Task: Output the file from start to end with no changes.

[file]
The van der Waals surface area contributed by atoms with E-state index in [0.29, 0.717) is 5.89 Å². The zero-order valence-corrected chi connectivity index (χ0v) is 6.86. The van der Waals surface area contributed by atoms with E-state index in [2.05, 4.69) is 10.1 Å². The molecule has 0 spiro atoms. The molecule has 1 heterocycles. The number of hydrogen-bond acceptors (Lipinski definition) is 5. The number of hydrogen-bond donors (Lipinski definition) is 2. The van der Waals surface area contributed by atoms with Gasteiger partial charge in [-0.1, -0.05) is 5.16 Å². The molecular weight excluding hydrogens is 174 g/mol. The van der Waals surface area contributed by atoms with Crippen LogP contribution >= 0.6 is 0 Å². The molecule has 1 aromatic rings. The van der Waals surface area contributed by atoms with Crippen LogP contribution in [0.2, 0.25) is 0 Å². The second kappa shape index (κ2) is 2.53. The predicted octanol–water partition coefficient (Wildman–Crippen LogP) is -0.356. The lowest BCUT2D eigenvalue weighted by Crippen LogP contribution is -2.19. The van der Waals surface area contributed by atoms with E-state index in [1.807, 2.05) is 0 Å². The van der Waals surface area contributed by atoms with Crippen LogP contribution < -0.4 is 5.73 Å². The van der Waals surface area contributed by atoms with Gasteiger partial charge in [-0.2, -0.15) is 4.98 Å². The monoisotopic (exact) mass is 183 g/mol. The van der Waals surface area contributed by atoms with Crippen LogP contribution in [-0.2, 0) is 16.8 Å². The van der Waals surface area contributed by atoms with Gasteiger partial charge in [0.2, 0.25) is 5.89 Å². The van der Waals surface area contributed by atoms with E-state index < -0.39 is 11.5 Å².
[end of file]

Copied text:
The van der Waals surface area contributed by atoms with E-state index in [0.29, 0.717) is 5.89 Å². The zero-order valence-corrected chi connectivity index (χ0v) is 6.86. The van der Waals surface area contributed by atoms with E-state index in [2.05, 4.69) is 10.1 Å². The molecule has 0 spiro atoms. The molecule has 1 heterocycles. The number of hydrogen-bond acceptors (Lipinski definition) is 5. The number of hydrogen-bond donors (Lipinski definition) is 2. The van der Waals surface area contributed by atoms with Gasteiger partial charge in [-0.1, -0.05) is 5.16 Å². The molecular weight excluding hydrogens is 174 g/mol. The van der Waals surface area contributed by atoms with Crippen LogP contribution >= 0.6 is 0 Å². The molecule has 1 aromatic rings. The van der Waals surface area contributed by atoms with Crippen LogP contribution in [0.2, 0.25) is 0 Å². The second kappa shape index (κ2) is 2.53. The predicted octanol–water partition coefficient (Wildman–Crippen LogP) is -0.356. The lowest BCUT2D eigenvalue weighted by Crippen LogP contribution is -2.19. The van der Waals surface area contributed by atoms with E-state index in [1.807, 2.05) is 0 Å². The van der Waals surface area contributed by atoms with Crippen LogP contribution < -0.4 is 5.73 Å². The van der Waals surface area contributed by atoms with Gasteiger partial charge in [-0.2, -0.15) is 4.98 Å². The monoisotopic (exact) mass is 183 g/mol. The van der Waals surface area contributed by atoms with Crippen LogP contribution in [-0.2, 0) is 16.8 Å². The van der Waals surface area contributed by atoms with Gasteiger partial charge in [0.2, 0.25) is 5.89 Å². The van der Waals surface area contributed by atoms with E-state index < -0.39 is 11.5 Å².